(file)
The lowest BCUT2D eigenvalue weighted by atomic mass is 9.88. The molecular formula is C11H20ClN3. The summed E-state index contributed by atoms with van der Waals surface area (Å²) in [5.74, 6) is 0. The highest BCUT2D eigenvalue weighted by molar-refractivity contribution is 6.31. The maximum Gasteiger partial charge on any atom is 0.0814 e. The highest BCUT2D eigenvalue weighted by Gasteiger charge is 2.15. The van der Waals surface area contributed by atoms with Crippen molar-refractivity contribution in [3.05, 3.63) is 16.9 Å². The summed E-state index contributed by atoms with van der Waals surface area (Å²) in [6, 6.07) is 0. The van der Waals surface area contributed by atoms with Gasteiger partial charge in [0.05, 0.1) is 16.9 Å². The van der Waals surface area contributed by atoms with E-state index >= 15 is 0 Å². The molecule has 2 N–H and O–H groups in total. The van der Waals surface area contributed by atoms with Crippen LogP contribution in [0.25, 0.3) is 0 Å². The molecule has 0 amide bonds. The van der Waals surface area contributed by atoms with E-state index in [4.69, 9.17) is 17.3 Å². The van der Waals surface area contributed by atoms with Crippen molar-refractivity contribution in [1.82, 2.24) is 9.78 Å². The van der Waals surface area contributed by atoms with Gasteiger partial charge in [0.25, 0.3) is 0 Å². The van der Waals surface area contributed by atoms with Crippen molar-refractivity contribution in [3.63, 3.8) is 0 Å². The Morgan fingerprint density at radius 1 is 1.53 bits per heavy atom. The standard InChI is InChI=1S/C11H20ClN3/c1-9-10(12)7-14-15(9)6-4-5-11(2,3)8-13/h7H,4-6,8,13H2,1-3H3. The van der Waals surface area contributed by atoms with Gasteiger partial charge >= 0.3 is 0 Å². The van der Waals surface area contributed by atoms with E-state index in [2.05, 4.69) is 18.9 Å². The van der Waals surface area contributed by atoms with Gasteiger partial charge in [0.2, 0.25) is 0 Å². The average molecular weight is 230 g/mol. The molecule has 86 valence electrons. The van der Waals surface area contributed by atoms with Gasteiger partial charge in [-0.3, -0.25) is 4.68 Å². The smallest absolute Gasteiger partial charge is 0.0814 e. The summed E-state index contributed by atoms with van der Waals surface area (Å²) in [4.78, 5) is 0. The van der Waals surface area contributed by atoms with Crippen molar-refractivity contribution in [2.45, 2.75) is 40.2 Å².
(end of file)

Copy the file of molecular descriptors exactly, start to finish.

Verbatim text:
The lowest BCUT2D eigenvalue weighted by atomic mass is 9.88. The molecular formula is C11H20ClN3. The summed E-state index contributed by atoms with van der Waals surface area (Å²) in [5.74, 6) is 0. The highest BCUT2D eigenvalue weighted by molar-refractivity contribution is 6.31. The maximum Gasteiger partial charge on any atom is 0.0814 e. The highest BCUT2D eigenvalue weighted by Gasteiger charge is 2.15. The van der Waals surface area contributed by atoms with Crippen molar-refractivity contribution in [3.05, 3.63) is 16.9 Å². The summed E-state index contributed by atoms with van der Waals surface area (Å²) in [6, 6.07) is 0. The van der Waals surface area contributed by atoms with Gasteiger partial charge in [0.05, 0.1) is 16.9 Å². The van der Waals surface area contributed by atoms with E-state index >= 15 is 0 Å². The molecule has 2 N–H and O–H groups in total. The van der Waals surface area contributed by atoms with Crippen LogP contribution in [0.25, 0.3) is 0 Å². The molecule has 0 amide bonds. The van der Waals surface area contributed by atoms with E-state index in [4.69, 9.17) is 17.3 Å². The van der Waals surface area contributed by atoms with Crippen molar-refractivity contribution in [1.82, 2.24) is 9.78 Å². The van der Waals surface area contributed by atoms with Gasteiger partial charge in [0.25, 0.3) is 0 Å². The van der Waals surface area contributed by atoms with Crippen molar-refractivity contribution in [3.63, 3.8) is 0 Å². The Morgan fingerprint density at radius 1 is 1.53 bits per heavy atom. The standard InChI is InChI=1S/C11H20ClN3/c1-9-10(12)7-14-15(9)6-4-5-11(2,3)8-13/h7H,4-6,8,13H2,1-3H3. The van der Waals surface area contributed by atoms with Gasteiger partial charge >= 0.3 is 0 Å². The van der Waals surface area contributed by atoms with E-state index in [2.05, 4.69) is 18.9 Å². The van der Waals surface area contributed by atoms with Gasteiger partial charge in [0.2, 0.25) is 0 Å². The average molecular weight is 230 g/mol. The molecule has 86 valence electrons. The van der Waals surface area contributed by atoms with Gasteiger partial charge in [-0.3, -0.25) is 4.68 Å². The smallest absolute Gasteiger partial charge is 0.0814 e. The summed E-state index contributed by atoms with van der Waals surface area (Å²) in [4.78, 5) is 0. The van der Waals surface area contributed by atoms with Crippen molar-refractivity contribution in [2.45, 2.75) is 40.2 Å².